Religious Tolerance in the Atlantic World: Early Modern and Contemporary Perspectives (BOK)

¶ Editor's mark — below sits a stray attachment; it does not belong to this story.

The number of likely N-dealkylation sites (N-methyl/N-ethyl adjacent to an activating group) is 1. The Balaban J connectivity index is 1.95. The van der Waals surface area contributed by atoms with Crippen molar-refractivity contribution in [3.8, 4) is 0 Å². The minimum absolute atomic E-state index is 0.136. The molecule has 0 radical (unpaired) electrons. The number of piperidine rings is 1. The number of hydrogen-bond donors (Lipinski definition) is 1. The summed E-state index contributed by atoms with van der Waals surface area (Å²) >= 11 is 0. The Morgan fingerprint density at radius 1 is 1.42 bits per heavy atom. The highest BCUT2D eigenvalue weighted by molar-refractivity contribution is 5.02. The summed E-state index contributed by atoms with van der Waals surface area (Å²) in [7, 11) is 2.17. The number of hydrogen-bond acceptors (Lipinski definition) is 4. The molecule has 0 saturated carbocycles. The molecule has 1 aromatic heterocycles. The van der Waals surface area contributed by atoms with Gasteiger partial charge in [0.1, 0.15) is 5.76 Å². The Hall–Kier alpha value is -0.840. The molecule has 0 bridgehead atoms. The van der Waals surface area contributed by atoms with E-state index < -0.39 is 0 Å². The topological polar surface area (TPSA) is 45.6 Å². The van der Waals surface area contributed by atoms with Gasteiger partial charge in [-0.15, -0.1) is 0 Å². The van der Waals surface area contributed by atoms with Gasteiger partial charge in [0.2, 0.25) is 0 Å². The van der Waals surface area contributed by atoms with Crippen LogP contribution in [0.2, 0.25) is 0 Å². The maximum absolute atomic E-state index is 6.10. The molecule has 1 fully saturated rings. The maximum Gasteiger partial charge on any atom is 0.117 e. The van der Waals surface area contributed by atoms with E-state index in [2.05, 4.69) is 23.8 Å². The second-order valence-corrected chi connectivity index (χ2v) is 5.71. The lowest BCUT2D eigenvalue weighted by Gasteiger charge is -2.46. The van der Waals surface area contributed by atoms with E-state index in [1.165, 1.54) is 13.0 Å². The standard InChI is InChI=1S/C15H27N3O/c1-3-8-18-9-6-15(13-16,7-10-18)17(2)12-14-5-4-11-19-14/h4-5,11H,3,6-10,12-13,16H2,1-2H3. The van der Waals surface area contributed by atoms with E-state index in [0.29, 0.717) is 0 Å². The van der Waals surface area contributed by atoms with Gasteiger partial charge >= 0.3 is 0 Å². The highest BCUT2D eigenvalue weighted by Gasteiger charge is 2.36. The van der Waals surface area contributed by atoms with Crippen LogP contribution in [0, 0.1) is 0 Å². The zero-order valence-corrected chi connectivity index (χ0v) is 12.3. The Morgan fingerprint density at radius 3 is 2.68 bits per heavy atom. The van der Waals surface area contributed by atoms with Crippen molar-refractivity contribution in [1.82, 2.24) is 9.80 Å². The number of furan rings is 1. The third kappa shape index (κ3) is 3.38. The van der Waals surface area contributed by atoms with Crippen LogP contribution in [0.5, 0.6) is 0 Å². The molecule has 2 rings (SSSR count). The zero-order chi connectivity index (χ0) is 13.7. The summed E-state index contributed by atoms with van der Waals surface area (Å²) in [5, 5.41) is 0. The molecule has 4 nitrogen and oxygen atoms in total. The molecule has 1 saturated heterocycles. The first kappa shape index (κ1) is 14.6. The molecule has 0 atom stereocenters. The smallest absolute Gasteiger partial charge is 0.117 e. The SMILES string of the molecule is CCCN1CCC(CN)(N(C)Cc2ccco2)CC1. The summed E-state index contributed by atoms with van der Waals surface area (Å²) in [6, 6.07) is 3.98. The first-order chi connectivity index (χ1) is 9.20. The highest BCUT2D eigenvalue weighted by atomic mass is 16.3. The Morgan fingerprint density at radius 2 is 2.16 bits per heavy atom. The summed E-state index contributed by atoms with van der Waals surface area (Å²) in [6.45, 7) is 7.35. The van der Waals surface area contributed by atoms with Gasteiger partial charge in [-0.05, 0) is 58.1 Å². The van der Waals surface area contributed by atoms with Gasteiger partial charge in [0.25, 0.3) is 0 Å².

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What does it mean to be tolerant? Does tolerance entail open-mindedness or grudging forbearance? How is it possible to accommodate those who appear themselves to be intolerant, or who profess loyalty to an alien set of laws? And how can tolerance be reconciled with both religious 'truth' and secularity? These essays, by leading scholars of history, English literature and political science, address such questions in the context of both early modern England and America and contemporary Britain and the US. Placing highly topical debates in vital historical perspective, the essays explore issues of difference and diversity, inclusion and exclusion, and the relationship between faith and the state, with reference to a variety of Christian groups, Jews and Muslims. They examine how far concepts of religious liberty have really evolved from that foundational era; the relative merits of comparative historical and teleological approaches to the history of tolerance; and how enduring problems of religious disharmony can be illuminated by comparisons and contrasts with the early modern period.